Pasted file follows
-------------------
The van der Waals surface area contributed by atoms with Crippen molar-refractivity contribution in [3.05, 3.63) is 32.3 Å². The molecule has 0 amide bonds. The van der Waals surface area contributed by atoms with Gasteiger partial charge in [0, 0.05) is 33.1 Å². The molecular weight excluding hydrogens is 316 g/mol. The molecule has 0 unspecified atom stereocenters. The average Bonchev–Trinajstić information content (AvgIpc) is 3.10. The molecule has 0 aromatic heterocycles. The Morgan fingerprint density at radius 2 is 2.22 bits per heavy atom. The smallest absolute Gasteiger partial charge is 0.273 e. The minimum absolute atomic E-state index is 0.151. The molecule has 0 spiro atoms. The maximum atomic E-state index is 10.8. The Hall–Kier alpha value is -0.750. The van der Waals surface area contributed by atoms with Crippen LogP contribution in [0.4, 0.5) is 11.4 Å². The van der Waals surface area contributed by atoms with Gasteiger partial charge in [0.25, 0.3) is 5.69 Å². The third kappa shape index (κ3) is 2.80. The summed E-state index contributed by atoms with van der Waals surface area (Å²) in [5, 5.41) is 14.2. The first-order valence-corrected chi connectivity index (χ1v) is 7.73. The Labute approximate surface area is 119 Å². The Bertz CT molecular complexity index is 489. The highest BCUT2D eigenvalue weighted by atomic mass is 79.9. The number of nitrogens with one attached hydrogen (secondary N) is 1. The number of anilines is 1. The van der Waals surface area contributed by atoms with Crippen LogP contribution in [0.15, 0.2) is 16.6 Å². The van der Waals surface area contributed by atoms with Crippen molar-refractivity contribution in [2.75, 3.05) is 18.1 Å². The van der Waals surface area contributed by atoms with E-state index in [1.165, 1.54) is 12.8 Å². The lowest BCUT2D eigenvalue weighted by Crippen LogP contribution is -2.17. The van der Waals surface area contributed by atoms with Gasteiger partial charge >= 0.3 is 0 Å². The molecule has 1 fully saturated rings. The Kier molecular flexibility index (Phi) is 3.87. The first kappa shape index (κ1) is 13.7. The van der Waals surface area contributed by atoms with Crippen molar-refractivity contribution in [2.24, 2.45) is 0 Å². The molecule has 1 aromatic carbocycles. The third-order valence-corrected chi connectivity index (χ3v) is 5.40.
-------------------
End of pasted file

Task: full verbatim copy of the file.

The van der Waals surface area contributed by atoms with Crippen molar-refractivity contribution in [3.05, 3.63) is 32.3 Å². The molecule has 0 amide bonds. The van der Waals surface area contributed by atoms with Gasteiger partial charge in [0, 0.05) is 33.1 Å². The molecular weight excluding hydrogens is 316 g/mol. The molecule has 0 unspecified atom stereocenters. The average Bonchev–Trinajstić information content (AvgIpc) is 3.10. The molecule has 0 aromatic heterocycles. The Morgan fingerprint density at radius 2 is 2.22 bits per heavy atom. The smallest absolute Gasteiger partial charge is 0.273 e. The minimum absolute atomic E-state index is 0.151. The molecule has 0 spiro atoms. The maximum atomic E-state index is 10.8. The Hall–Kier alpha value is -0.750. The van der Waals surface area contributed by atoms with Crippen LogP contribution in [0.4, 0.5) is 11.4 Å². The van der Waals surface area contributed by atoms with Gasteiger partial charge in [0.25, 0.3) is 5.69 Å². The third kappa shape index (κ3) is 2.80. The summed E-state index contributed by atoms with van der Waals surface area (Å²) in [5, 5.41) is 14.2. The first-order valence-corrected chi connectivity index (χ1v) is 7.73. The Labute approximate surface area is 119 Å². The Bertz CT molecular complexity index is 489. The highest BCUT2D eigenvalue weighted by atomic mass is 79.9. The number of nitrogens with one attached hydrogen (secondary N) is 1. The number of anilines is 1. The van der Waals surface area contributed by atoms with Crippen LogP contribution in [0.15, 0.2) is 16.6 Å². The van der Waals surface area contributed by atoms with Crippen molar-refractivity contribution in [2.75, 3.05) is 18.1 Å². The van der Waals surface area contributed by atoms with E-state index in [1.165, 1.54) is 12.8 Å². The lowest BCUT2D eigenvalue weighted by Crippen LogP contribution is -2.17. The van der Waals surface area contributed by atoms with Gasteiger partial charge >= 0.3 is 0 Å². The molecule has 1 fully saturated rings. The Kier molecular flexibility index (Phi) is 3.87. The first kappa shape index (κ1) is 13.7. The van der Waals surface area contributed by atoms with Crippen molar-refractivity contribution in [2.24, 2.45) is 0 Å². The molecule has 1 aromatic carbocycles. The third-order valence-corrected chi connectivity index (χ3v) is 5.40.